May 13, 2024

Carol Tulloch


Jumper born by hand night and day, day and night
considered knit-purl patches, squares, oblongs
embroidery cross, run over joins and planes
buckle into memories of its making
to live with making to live, to wear, too heavy to bear 
this narrative of a time, could not function
like other garments that share a life
was laid to rest
to look upon you now, I see the sole memory
September’s gift of renewal, undelivered
‘Children. When they are young they tangle your feet’ 
whaling cloth holds that moment of primal loss
relived, year on year on year on year…

In September 2023 I joined the ‘Home: Poetry of Place’ workshop, led by Genevieve Stevens, at Charleston, East Sussex. As part of the course we were required to write a sonnet and I focused on a jumper I had decided would be my submission to ‘Textile Message’; I thought writing the sonnet could help me to start thinking about the jumper, and perhaps contribute towards a longer text.

Between late 1989 and 1990 I designed the jumper, made a paper and knitting pattern for it, hand knitted and hand stitched it. These clothes-making skills, developed between 1983 and 1988 as a fashion and textiles student, enabled me to draw on my own reserves to soothe the pain of a miscarriage on 5th September 1989. Through the crafting of the poem I found solace within the waves of loss. For example, the use of a phrase my mother quoted, ‘Children. When they are young they tangle your feet’ evoked what we would never share, but my mother had with me. 

I was not prepared for my reaction to reading the poem in the safe space of the workshop. As I said the words out loud, they reverberated with what the jumper represents, the long haunting of my miscarriage. The loss had been with me for so long, it was part of me; unfeasibly, I believed everyone knew—that what I was dealing with internally must have been known, somehow, externally. With each line I read, the years of sorrow around 5th September 1989 snowballed into the last line, so that I was unable to say the last repeated word, ‘year on year…’.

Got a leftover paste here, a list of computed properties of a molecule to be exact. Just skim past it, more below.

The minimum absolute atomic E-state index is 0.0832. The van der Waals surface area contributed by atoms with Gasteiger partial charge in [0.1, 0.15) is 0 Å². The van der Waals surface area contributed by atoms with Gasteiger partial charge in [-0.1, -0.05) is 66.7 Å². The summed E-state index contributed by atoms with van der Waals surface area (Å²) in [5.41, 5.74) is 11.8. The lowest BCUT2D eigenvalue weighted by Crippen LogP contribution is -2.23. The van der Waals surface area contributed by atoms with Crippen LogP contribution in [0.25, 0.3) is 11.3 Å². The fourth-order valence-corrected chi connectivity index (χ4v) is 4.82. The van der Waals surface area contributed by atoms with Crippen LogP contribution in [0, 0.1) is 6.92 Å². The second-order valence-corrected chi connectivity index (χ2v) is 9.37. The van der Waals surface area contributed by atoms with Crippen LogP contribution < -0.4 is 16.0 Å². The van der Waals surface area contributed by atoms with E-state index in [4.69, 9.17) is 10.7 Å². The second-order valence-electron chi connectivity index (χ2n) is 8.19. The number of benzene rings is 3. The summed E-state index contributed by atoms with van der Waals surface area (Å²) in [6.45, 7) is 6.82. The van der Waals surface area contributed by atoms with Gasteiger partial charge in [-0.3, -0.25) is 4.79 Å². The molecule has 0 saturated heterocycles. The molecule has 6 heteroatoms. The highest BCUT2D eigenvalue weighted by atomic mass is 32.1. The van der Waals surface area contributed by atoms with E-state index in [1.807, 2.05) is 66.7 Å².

Carol Tulloch is a writer, curator, maker, and Professor of Dress, Diaspora and Transnationalism at Chelsea College of Arts, University of the Arts London. She is an honorary senior research fellow at the Victoria and Albert Museum. Her research studies how Black people negotiate their sense of self, through their styled body, within different cultural and social contexts alongside the lived experiences of other social groups for an expanded understanding of being and belonging to a place. She incorporates difference, style narratives, cultural and familial heritage, auto/biography, personal archives, activism, agency and making, and more recently personal narratives.
Carol’s publications include: ‘Sew Me a Quilt. Tell You a Story.’ (with Sequoia Barnes) in Clothing Cultures (2023); ‘We Haven’t Got Here Just on Our Own: It’s a Conversation’ in Left Feminisms: Conversation on the Personal and the Political’ (2023); ‘T-Shirt Matters’ in Fashion Knowledge: Theories, Methods, Practices and Politics (2022); ‘If I don’t do some couching I will burst’ in European Journal of Cultural Studies (2022); ‘Long Time Gyal Me Never See You’ in Akeem Smith: No Gyal Can Test(2021); ‘Epiphanies of Dress’ in Lubaina Himid (2021); ‘Style Activism: The Everyday Activist Wardrobe of the Black Panther Party and Rock Against Racism Movement’ in Fashion and Politics (2019); The Persistence of Taste: Art, Museums and Everyday Life After Bourdieu (2018). Carol’s exhibitions include: Jessica Ogden: Still (2017); Rock Against Racism (2015); Handmade Tales: Women and Domestic Crafts (2010); Black British Style (2004); A Riot of Our Own (2008).
Carol showed the artwork Remains of the Day at the Chelsea Arts Club, 16 April—6 May 2024.